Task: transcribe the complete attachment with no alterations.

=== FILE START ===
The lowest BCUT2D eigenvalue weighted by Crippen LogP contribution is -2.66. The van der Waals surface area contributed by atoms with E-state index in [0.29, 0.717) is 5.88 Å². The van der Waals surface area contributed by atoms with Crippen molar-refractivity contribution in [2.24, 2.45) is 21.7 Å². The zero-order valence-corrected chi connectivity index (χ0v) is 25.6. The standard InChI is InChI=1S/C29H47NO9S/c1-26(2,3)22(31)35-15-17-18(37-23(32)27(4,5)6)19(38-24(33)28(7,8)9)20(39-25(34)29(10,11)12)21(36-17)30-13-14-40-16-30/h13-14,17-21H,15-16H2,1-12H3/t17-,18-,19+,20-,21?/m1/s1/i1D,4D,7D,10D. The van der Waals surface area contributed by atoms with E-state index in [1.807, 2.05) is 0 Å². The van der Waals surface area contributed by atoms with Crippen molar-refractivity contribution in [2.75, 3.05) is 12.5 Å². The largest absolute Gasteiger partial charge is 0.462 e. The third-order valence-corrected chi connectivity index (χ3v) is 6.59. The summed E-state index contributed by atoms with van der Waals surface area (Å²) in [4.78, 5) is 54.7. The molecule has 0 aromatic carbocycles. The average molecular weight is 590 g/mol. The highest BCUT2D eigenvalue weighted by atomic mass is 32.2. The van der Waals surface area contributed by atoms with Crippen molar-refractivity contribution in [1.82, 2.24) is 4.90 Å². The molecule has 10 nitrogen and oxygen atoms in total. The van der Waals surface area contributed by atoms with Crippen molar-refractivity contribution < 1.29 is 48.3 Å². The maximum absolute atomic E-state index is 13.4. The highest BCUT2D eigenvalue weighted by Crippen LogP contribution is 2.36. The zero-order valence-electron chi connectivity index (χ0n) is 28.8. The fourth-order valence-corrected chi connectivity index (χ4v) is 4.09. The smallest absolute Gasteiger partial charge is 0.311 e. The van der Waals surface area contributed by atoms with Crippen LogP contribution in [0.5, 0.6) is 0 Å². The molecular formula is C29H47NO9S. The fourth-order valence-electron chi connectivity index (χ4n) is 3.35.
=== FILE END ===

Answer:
The lowest BCUT2D eigenvalue weighted by Crippen LogP contribution is -2.66. The van der Waals surface area contributed by atoms with E-state index in [0.29, 0.717) is 5.88 Å². The van der Waals surface area contributed by atoms with Crippen molar-refractivity contribution in [2.24, 2.45) is 21.7 Å². The zero-order valence-corrected chi connectivity index (χ0v) is 25.6. The standard InChI is InChI=1S/C29H47NO9S/c1-26(2,3)22(31)35-15-17-18(37-23(32)27(4,5)6)19(38-24(33)28(7,8)9)20(39-25(34)29(10,11)12)21(36-17)30-13-14-40-16-30/h13-14,17-21H,15-16H2,1-12H3/t17-,18-,19+,20-,21?/m1/s1/i1D,4D,7D,10D. The van der Waals surface area contributed by atoms with E-state index in [1.807, 2.05) is 0 Å². The van der Waals surface area contributed by atoms with Crippen molar-refractivity contribution in [2.75, 3.05) is 12.5 Å². The largest absolute Gasteiger partial charge is 0.462 e. The third-order valence-corrected chi connectivity index (χ3v) is 6.59. The summed E-state index contributed by atoms with van der Waals surface area (Å²) in [4.78, 5) is 54.7. The molecule has 0 aromatic carbocycles. The average molecular weight is 590 g/mol. The highest BCUT2D eigenvalue weighted by atomic mass is 32.2. The van der Waals surface area contributed by atoms with Crippen molar-refractivity contribution in [1.82, 2.24) is 4.90 Å². The molecule has 10 nitrogen and oxygen atoms in total. The van der Waals surface area contributed by atoms with Crippen molar-refractivity contribution < 1.29 is 48.3 Å². The maximum absolute atomic E-state index is 13.4. The highest BCUT2D eigenvalue weighted by Crippen LogP contribution is 2.36. The zero-order valence-electron chi connectivity index (χ0n) is 28.8. The fourth-order valence-corrected chi connectivity index (χ4v) is 4.09. The smallest absolute Gasteiger partial charge is 0.311 e. The van der Waals surface area contributed by atoms with Crippen LogP contribution in [0.5, 0.6) is 0 Å². The molecular formula is C29H47NO9S. The fourth-order valence-electron chi connectivity index (χ4n) is 3.35.